Link says harm to drinking water isn't the only concern if livestock waste gets in the water.

"When it runs off into a stream it can cause the algae to get all excited and it gets all this nutrients and it starts growing a lot and so there's an algae bloom. The algae bloom takes up a lot of oxygen. Oxygen is all depleted then from the water and the fish won't have the oxygen in order to breathe and they may die. That's a worst case scenario."

Rick Stowell says that's something being examined at the UN-L lab too.

"You are basically measuring oxygen depletion in a given sample, how much oxygen would that sample deplete in a water body if it got out into a natural water body?"

Link says the goal is zero livestock waste in the state's water ways. "Accidents happen but well managed waste should not make it into the stream and that's what everybody's goal is: to not let the waste make it into the stream."

But generating electricity from hog manure isn't financially what it could be. Customer-generators in Nebraska like Kluthe can produce up to 25 KW. Above that amount they are paid what's called avoided cost from the utility. In simple terms, he's paid the utility's wholesale cost of electricity. The 25 KWs allowed in Nebraska is among the lowest in the nation.

At the state capitol, new legislation could help encourage Kluthe and others to generate more renewable energy. There's $750,000 set aside for zero emissions energy generation, but methane digesters don't qualify, Senator Ken Haar of Malcolm hopes to change that with LB 359.

"This allows methane digesters to take advantage of the tax credit because technically burning methane there is an emission and that's been the glitch in that so this would change it from zero emission tax credit to renewable energy tax credit."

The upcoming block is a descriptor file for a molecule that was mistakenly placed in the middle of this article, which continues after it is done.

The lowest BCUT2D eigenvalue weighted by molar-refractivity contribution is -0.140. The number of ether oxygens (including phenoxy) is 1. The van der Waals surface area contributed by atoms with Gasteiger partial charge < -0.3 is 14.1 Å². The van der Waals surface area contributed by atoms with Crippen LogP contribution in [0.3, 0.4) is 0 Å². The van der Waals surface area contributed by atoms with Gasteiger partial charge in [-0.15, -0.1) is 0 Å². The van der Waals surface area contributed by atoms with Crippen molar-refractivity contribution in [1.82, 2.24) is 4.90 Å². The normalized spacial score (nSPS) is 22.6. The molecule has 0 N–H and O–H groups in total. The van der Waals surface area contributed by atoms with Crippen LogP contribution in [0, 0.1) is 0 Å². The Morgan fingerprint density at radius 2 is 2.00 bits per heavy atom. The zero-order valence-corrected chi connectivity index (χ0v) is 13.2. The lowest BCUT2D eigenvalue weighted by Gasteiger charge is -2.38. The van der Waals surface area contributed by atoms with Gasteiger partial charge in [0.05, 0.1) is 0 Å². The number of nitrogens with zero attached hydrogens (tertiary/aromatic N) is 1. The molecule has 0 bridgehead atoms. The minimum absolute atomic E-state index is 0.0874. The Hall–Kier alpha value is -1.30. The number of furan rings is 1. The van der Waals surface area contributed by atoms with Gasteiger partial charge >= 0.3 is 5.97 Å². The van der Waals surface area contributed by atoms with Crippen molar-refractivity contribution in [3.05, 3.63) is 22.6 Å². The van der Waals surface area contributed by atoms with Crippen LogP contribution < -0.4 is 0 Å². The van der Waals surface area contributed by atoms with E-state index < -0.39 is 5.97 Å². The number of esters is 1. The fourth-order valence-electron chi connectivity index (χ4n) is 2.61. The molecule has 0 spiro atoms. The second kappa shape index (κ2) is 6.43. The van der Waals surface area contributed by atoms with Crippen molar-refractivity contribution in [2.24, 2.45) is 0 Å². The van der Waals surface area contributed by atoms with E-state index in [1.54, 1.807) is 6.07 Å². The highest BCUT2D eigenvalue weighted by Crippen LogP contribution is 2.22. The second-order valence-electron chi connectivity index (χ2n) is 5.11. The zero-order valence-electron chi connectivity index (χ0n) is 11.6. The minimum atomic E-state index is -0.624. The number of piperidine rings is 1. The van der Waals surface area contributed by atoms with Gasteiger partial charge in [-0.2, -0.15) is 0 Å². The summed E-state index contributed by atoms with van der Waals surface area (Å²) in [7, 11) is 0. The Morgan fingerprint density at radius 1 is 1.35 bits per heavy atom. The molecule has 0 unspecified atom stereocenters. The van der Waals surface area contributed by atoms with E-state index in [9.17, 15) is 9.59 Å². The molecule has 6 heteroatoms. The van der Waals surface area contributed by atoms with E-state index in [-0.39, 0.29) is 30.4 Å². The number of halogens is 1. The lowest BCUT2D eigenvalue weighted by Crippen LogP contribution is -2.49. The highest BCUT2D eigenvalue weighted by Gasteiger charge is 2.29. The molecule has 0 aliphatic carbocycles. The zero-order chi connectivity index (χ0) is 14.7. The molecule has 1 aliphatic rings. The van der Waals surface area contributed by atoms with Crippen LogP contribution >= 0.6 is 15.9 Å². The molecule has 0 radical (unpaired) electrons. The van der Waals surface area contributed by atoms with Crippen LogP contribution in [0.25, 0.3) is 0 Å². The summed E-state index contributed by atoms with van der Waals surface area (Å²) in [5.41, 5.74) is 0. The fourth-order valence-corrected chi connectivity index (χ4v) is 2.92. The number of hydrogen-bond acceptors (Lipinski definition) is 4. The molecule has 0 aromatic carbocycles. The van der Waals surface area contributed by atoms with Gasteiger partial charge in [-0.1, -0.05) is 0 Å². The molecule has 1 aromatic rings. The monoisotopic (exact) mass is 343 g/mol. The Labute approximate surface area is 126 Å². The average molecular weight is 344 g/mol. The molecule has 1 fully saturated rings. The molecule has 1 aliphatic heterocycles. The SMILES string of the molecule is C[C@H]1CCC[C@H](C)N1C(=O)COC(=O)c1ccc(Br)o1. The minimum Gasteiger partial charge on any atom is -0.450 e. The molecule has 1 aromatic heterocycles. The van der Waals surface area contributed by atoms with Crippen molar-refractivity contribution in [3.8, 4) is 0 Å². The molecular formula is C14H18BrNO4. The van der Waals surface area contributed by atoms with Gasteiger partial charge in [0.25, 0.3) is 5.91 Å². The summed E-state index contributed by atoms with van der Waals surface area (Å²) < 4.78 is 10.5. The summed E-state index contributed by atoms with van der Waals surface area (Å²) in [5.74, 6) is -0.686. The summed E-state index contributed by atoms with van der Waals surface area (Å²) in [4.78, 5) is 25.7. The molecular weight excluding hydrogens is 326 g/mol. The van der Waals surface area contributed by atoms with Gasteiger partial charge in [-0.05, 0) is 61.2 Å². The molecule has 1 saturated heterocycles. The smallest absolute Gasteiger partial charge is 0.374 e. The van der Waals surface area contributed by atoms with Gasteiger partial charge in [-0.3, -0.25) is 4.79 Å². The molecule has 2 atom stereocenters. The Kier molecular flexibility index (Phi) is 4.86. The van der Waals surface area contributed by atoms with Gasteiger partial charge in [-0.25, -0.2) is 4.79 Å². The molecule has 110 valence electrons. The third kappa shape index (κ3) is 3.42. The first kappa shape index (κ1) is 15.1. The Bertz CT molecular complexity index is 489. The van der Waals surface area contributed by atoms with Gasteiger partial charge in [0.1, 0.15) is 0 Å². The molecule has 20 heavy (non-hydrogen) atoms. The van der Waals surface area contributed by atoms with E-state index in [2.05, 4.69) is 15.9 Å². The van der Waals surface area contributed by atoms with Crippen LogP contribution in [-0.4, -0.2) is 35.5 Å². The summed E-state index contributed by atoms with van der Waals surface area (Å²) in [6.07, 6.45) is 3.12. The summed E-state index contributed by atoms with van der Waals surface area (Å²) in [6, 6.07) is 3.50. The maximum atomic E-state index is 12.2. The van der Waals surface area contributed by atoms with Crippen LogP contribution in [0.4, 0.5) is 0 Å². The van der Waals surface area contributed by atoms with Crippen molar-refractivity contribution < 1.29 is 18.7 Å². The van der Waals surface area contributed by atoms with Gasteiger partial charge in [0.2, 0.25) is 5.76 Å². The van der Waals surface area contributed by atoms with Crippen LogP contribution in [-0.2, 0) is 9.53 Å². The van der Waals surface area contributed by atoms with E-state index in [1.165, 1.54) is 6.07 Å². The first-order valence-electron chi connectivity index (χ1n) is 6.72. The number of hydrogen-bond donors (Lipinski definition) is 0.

In a recent year, Kluthe would have received less than $400 from the tax credit. Not a lot of money for a system that cost hundreds of thousands of dollars, but renewable energy supporters like Chris Dibbern with the Nebraska Power Association say the change would be small but important.

"In 2006 when this bill first passed the term of art was zero emissions. But today we know that great projects like methane digesters have some emissions but accomplish a great deal of good in producing electricity, reducing odors and recycling animal waste."

Back at Danny Kluthe's operation, he's pleased with how clean a manure operation can be. "The lagoon is odorless so really it's kind of nice pretty lake out there."

Kluthe can still use the manure waste as fertilizer after capturing the methane to be a fuel source. He likes that the digester helps him be a good neighbor. He started dreaming of it in 2003, but wasn't producing electricity until more than two years later due mostly to the permitting process. But now, he's as happy as his pigs about the set up.

"Five years now so we've got a track record and now we've got something that other producers can come and look at and say wow'!"

It's a costly endeavor Kluthe could only make happen with grants that totaled hundreds of thousands of dollars. That's one of the barriers in front of more livestock producers wanting to do what Kluthe has done. But he's not done. Soon he'll install a scrubber that will remove methane impurities and leave propane. He estimates the additional use of the manure byproduct could save him up to $30,000 a year in energy costs. Something he's eager to do.

"I'm excited about the fact that we'll be able to heat our barns, dry our corn, whatever we use propane for now, we're going to be using methane and we'll just solve our oil crisis-probably not-but it's a piece of the puzzle."




More on Kluthe's operation:

Environmental Protection Agency

Western Area Power Administration

Other NET News methane stories:

Methane measurement device

David City methane

David City methane part 2